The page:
You may have noticed the captivating art installations popping up all over town. They are part of Honolulu Biennial 2017, which celebrates and focuses on art from the Pacific, Asia, and the Americas. In all, 33 artists are presenting compelling artwork to shed light on local and international issues such as the environment, society, and culture.
At The Hub, one of the hot spots of the celebration, the art installations represent issues such as nuclear testing in French Polynesia, the Fukushima nuclear explosion, and global mass migrations due to water shortages and rising oceans.
“The installations are incredible; this has been one of the most intriguing and fascinating events I have ever participated in,”
said Josh Nye, part owner of Honolulu Box Office
Patrons wander in and immediately begin to look around – the walls, the floors, the ceilings – are all covered with gorgeous imagery, including living paintings growing from fungi and coral, archived and recent video footage, and photography.
“I really liked A Study of a Samoan Savage by Yuki Kihara,” said patron, Gigi Glover. “[It] was impactful and beautiful because it highlighted the objectification of Polynesian people.”
Target Island from New Zealander Brett Graham is a poignant installation, whose title comes from the name given to Kaho`olawe, the Hawaiian Island which was used for bombing practice for the United States Armed Forces from 1925-1990.
“Many think it’s old news, because in many ways the island has been repatriated, but it will never be inhabitable again, and we are still dropping bombs…in fact, the U.S. has dropped more bombs on the Hawaiian Islands than Japan dropped on Pearl Harbor,” Glover said.
TeamLab’s Graffiti Nature is one of the coolest exhibits at The Hub. The lab is a blacked-out room with heavy curtains used for the main entrance. The first thing people will notice is a giant colorful whale that seemingly floats across the floor moving toward them. The whale seemingly swims closer and closer and then veers away while keeping an eye on the person; he seems to smile as he swims away. Next, white and blue frogs hop across the floor, a rainbow-colored crocodile slithers around the room, big neon-colored geckos pop out of the corners, and flowers begin to sprout up wherever one lingers too long.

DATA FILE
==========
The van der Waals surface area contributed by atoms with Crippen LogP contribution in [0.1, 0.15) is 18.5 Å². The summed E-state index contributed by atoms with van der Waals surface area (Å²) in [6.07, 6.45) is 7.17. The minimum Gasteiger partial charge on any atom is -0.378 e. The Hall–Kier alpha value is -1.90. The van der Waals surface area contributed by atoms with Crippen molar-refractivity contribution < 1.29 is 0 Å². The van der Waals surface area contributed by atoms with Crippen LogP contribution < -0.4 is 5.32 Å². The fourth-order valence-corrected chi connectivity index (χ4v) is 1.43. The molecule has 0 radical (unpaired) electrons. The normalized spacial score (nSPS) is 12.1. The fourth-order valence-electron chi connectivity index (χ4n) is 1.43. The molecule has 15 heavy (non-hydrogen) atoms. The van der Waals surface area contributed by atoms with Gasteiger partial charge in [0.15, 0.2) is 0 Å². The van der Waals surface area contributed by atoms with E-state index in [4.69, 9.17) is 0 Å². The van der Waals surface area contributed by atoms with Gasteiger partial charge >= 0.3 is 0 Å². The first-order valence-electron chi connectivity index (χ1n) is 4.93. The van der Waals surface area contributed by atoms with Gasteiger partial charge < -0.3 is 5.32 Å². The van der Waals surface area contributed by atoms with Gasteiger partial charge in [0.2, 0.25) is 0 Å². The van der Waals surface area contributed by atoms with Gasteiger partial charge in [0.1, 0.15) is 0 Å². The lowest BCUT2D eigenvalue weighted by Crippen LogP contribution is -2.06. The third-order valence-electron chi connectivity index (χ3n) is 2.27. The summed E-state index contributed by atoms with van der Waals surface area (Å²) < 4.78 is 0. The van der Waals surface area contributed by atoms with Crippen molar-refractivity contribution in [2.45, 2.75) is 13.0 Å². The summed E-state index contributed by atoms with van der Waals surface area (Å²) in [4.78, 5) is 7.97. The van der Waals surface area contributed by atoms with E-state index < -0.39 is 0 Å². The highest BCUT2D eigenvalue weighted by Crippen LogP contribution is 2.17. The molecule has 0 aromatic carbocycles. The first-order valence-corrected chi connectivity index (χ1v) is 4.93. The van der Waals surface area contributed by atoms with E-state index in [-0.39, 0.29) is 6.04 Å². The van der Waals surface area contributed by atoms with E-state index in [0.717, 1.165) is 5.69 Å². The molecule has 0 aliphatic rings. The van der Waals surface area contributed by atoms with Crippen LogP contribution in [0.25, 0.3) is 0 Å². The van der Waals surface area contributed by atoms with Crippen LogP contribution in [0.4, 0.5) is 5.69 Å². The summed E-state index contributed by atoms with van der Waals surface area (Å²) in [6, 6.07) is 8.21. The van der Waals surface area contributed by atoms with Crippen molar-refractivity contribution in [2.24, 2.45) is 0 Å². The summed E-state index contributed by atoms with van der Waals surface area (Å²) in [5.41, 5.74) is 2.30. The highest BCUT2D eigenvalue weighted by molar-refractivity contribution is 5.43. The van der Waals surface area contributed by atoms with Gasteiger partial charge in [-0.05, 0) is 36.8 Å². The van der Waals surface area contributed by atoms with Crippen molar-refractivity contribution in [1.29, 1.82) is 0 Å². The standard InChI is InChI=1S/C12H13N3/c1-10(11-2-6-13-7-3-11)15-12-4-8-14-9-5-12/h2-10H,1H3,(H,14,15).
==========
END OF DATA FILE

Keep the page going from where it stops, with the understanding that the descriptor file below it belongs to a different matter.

“Patrons can grab a clipboard and color in their own animals; the exhibit attendant then scans them into a machine and the animals start to appear in the room. The vibrant animals come to life with the help of several projectors that keep the room alive for all to enjoy. There really is something for everyone,” Nye said.
“I wanted to go because it’s a wonderful opportunity to see art we don’t normally see here in Honolulu,” Glover said.
She heard about the event from friend who is a local ceramics artist. “I had no idea what to expect…I just knew there were a number of locations around town,” she said. “I want to go again and again, and I want to go to different venues as well.”
And there are eight other venues exhibiting these incredible works of art throughout Honolulu.
At Ward Village, outside of the old IBM building, artist Choi Jeong Hwa installed Breathing Flower, an enormous inflatable lotus blossom that blooms and closes. One of the popular Foster Botanical Garden exhibits is Andrew Binkley’s inflatable Stone Cloud, which is a boulder that floats in the air like a cloud.
In Waikiki, visit the Hawai`i Prince Hotel to take in another amazing hanging sculpture by artist Kaili Chun. Hulali I Ka Lā is made up of 850 copper fish forms and represents individual hinana, post-larval goby fish that once flourished in the nearby Pi`inaio Stream.
At Shangri La, Eko Nugroho’s works Above the Wall Under the Rainbow and Free Air invite reflection of everyday realities and global issues in a time of divisions and turmoil. At the heart of his playful and jubilant paintings lie profound global issues the artist invites his viewers to contemplate.
In addition to the installations around town, there is also a public program which includes art talks, docent led tours, Biennial and community-focused talks, keiki workshops and more. “There is so much to see and do around Honolulu during the Biennial celebration, and it’s a great chance for people to get out into their community and see what’s happening, how others are getting involved,” said Nye.
Honolulu Biennial 2017 runs through May 8, and there are nine venues to visit: The Hub at Ward Village, Honolulu Museum of Art, Ward Village (IBM Building), Honolulu Hale, Foster Botanical Garden, Bernice Pauahi Bishop Museum, The ARTS at Marks Garage, Hawai`i Prince Hotel Waikiki, and Shangri La Center for Islamic Arts and Cultures. Admission to many of the locations is free, and there are discounts available at most other venues. For more detailed pricing and additional information, please visit honolulubiennial.org.
Story and photo by Steffanie Sobitz